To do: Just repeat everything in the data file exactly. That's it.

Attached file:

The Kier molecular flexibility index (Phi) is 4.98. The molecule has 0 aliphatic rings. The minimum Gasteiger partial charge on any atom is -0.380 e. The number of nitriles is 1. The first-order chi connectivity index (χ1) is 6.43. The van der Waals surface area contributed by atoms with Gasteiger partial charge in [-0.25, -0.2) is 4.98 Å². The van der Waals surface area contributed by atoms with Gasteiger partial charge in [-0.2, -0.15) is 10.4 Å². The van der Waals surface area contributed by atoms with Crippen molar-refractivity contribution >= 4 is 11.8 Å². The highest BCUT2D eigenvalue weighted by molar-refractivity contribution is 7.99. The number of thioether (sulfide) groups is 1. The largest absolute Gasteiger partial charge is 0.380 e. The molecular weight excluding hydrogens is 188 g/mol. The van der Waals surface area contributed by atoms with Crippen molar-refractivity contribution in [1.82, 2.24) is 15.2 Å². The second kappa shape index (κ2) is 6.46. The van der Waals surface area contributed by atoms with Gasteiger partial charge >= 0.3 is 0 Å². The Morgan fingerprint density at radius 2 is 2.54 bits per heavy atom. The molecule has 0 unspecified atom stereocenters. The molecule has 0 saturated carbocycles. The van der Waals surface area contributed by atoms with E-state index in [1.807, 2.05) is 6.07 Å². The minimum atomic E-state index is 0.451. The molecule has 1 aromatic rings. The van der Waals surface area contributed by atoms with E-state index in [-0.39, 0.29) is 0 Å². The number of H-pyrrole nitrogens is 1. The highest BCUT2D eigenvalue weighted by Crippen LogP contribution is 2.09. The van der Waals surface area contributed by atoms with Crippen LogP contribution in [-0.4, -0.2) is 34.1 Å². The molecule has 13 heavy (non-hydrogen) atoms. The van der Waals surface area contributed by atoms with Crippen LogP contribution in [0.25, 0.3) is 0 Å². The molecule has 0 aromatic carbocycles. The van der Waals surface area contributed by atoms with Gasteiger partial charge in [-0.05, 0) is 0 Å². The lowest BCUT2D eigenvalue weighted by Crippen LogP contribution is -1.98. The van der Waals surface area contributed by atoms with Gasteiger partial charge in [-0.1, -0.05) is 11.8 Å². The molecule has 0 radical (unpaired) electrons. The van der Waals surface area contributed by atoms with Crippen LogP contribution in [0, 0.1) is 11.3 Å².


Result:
The Kier molecular flexibility index (Phi) is 4.98. The molecule has 0 aliphatic rings. The minimum Gasteiger partial charge on any atom is -0.380 e. The number of nitriles is 1. The first-order chi connectivity index (χ1) is 6.43. The van der Waals surface area contributed by atoms with Gasteiger partial charge in [-0.25, -0.2) is 4.98 Å². The van der Waals surface area contributed by atoms with Gasteiger partial charge in [-0.2, -0.15) is 10.4 Å². The van der Waals surface area contributed by atoms with Crippen molar-refractivity contribution >= 4 is 11.8 Å². The highest BCUT2D eigenvalue weighted by molar-refractivity contribution is 7.99. The number of thioether (sulfide) groups is 1. The largest absolute Gasteiger partial charge is 0.380 e. The molecular weight excluding hydrogens is 188 g/mol. The van der Waals surface area contributed by atoms with Crippen molar-refractivity contribution in [1.82, 2.24) is 15.2 Å². The second kappa shape index (κ2) is 6.46. The van der Waals surface area contributed by atoms with Gasteiger partial charge >= 0.3 is 0 Å². The Morgan fingerprint density at radius 2 is 2.54 bits per heavy atom. The molecule has 0 unspecified atom stereocenters. The molecule has 0 saturated carbocycles. The van der Waals surface area contributed by atoms with E-state index in [1.807, 2.05) is 6.07 Å². The minimum atomic E-state index is 0.451. The molecule has 1 aromatic rings. The van der Waals surface area contributed by atoms with E-state index in [-0.39, 0.29) is 0 Å². The number of H-pyrrole nitrogens is 1. The highest BCUT2D eigenvalue weighted by Crippen LogP contribution is 2.09. The van der Waals surface area contributed by atoms with Crippen LogP contribution in [-0.4, -0.2) is 34.1 Å². The molecule has 13 heavy (non-hydrogen) atoms. The van der Waals surface area contributed by atoms with Crippen LogP contribution in [0.25, 0.3) is 0 Å². The molecule has 0 aromatic carbocycles. The van der Waals surface area contributed by atoms with Gasteiger partial charge in [-0.05, 0) is 0 Å². The lowest BCUT2D eigenvalue weighted by Crippen LogP contribution is -1.98. The van der Waals surface area contributed by atoms with Gasteiger partial charge in [-0.1, -0.05) is 11.8 Å². The molecule has 0 radical (unpaired) electrons. The van der Waals surface area contributed by atoms with Crippen LogP contribution in [0, 0.1) is 11.3 Å².